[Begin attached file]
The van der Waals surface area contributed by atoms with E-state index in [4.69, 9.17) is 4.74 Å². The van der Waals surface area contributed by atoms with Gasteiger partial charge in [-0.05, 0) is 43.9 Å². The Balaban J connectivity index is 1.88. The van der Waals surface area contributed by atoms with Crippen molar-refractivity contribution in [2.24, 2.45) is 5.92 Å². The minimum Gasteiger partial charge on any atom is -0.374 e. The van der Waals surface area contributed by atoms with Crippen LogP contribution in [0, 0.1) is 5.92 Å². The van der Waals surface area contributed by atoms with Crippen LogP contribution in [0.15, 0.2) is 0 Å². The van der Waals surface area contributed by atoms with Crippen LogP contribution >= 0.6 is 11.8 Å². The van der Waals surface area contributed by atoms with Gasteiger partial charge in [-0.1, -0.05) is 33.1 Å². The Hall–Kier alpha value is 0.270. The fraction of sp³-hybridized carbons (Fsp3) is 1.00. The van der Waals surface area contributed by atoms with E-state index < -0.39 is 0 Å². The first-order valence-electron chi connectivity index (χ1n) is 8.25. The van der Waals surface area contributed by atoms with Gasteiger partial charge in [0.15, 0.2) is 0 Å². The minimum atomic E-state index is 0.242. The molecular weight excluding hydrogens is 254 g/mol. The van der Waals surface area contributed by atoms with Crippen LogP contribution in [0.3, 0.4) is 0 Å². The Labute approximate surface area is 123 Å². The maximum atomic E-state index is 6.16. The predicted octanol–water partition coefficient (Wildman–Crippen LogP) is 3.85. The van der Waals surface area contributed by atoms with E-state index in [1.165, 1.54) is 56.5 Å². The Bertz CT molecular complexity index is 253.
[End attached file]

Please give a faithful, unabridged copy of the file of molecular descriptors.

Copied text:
The van der Waals surface area contributed by atoms with E-state index in [4.69, 9.17) is 4.74 Å². The van der Waals surface area contributed by atoms with Gasteiger partial charge in [-0.05, 0) is 43.9 Å². The Balaban J connectivity index is 1.88. The van der Waals surface area contributed by atoms with Crippen molar-refractivity contribution in [2.24, 2.45) is 5.92 Å². The minimum Gasteiger partial charge on any atom is -0.374 e. The van der Waals surface area contributed by atoms with Crippen LogP contribution in [0, 0.1) is 5.92 Å². The van der Waals surface area contributed by atoms with Crippen LogP contribution in [0.15, 0.2) is 0 Å². The van der Waals surface area contributed by atoms with Crippen LogP contribution >= 0.6 is 11.8 Å². The van der Waals surface area contributed by atoms with Gasteiger partial charge in [-0.1, -0.05) is 33.1 Å². The Hall–Kier alpha value is 0.270. The fraction of sp³-hybridized carbons (Fsp3) is 1.00. The van der Waals surface area contributed by atoms with E-state index < -0.39 is 0 Å². The first-order valence-electron chi connectivity index (χ1n) is 8.25. The van der Waals surface area contributed by atoms with Gasteiger partial charge in [0.15, 0.2) is 0 Å². The minimum atomic E-state index is 0.242. The molecular weight excluding hydrogens is 254 g/mol. The van der Waals surface area contributed by atoms with Crippen LogP contribution in [0.3, 0.4) is 0 Å². The Labute approximate surface area is 123 Å². The maximum atomic E-state index is 6.16. The predicted octanol–water partition coefficient (Wildman–Crippen LogP) is 3.85. The van der Waals surface area contributed by atoms with E-state index in [1.165, 1.54) is 56.5 Å². The Bertz CT molecular complexity index is 253.